Bank Garnishments Explained, Part Three: When Can You Object a Garnishment?

by Christopher Jackson, JD

If a creditor attempts to garnish your income or benefits, you have the ability to object to the garnishment within 14 days. In order to object to garnishment, you have to do so on very specific grounds. With a legitimate objection, you could prevent your income from being garnished. Many creditors will also attempt to garnish your savings or other bank accounts, so it is important to respond to any court documents you receive regarding debt collection or garnishment.

Many creditors will attempt to garnish your bank accounts, regardless of it containing Social Security or other protected benefits. Under federal law, your financial institution is required to determine whether or not your funds are exempt from garnishment. If your financial institution does not believe your funds are exempt, or it incorrectly fills out the paperwork, you have 14 days to object to the determination in court. Objecting to this determination is important because it can prevent the garnishment of your benefits.

Objecting to garnishment because the funds are exempt from garnishment is not the only basis for objection. You are also able to object to garnishment for the follow reasons:

  1. The creditor’s garnishment order was improperly issued by the court;
  2. Your debt to the creditor has been paid off;
  3. You have prior garnishments levied against you by other creditors and those garnishments equal the maximum garnishment under the law;
  4. The garnishment is barred by an installment payment order; or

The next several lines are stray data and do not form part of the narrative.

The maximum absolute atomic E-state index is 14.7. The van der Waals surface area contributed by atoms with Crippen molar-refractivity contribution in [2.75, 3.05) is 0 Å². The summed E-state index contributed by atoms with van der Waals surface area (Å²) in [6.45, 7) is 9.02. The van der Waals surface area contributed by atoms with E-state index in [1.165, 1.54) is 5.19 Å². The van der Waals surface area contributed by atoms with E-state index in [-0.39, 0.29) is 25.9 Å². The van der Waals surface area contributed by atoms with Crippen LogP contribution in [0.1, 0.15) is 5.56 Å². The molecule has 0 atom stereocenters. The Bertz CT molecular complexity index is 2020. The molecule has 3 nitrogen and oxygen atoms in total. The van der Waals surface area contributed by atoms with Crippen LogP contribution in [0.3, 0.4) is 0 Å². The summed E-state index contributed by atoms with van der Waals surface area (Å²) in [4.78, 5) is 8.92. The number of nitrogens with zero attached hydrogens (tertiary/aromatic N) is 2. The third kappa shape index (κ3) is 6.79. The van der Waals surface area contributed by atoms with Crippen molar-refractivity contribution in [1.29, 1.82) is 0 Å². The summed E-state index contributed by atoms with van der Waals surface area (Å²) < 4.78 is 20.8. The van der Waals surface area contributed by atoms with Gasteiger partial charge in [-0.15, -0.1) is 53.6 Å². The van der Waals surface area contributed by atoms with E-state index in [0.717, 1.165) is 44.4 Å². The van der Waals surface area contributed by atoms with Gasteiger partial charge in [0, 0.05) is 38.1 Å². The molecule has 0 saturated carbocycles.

5. You have a pending bankruptcy proceeding, which under Federal law prevents garnishment from occurring.

If you are contacted about a garnishment against you or if a court action is filed against you for debt collection, it is important to contact an attorney. Elder Law of Michigan provides many resources to assist seniors in debt collection and garnishment cases. If you have questions or feel that you need assistance in these type of situations, please call the Legal Hotline for Michigan Seniors at Elder Law of Michigan at 1-800-347-5297.

[This blog post is the final post of the series concerning bank garnishments. Read the first and second posts of the series.]


cjacksonChristopher Jackson is an attorney at Elder Law of Michigan, and has been a member of the Elder Law team since early 2014. Christopher holds a Bachelor of Arts in Political Science and International Relations from the University of Indianapolis, and graduated with his Juris Doctor in 2013 from Michigan State University College of Law. As an attorney at Elder Law, Christopher provides legal advice to Michigan seniors on a wide-variety of areas, including estate planning, wills and trusts, Medicare/Medicaid, social security benefits, and insurance issues.

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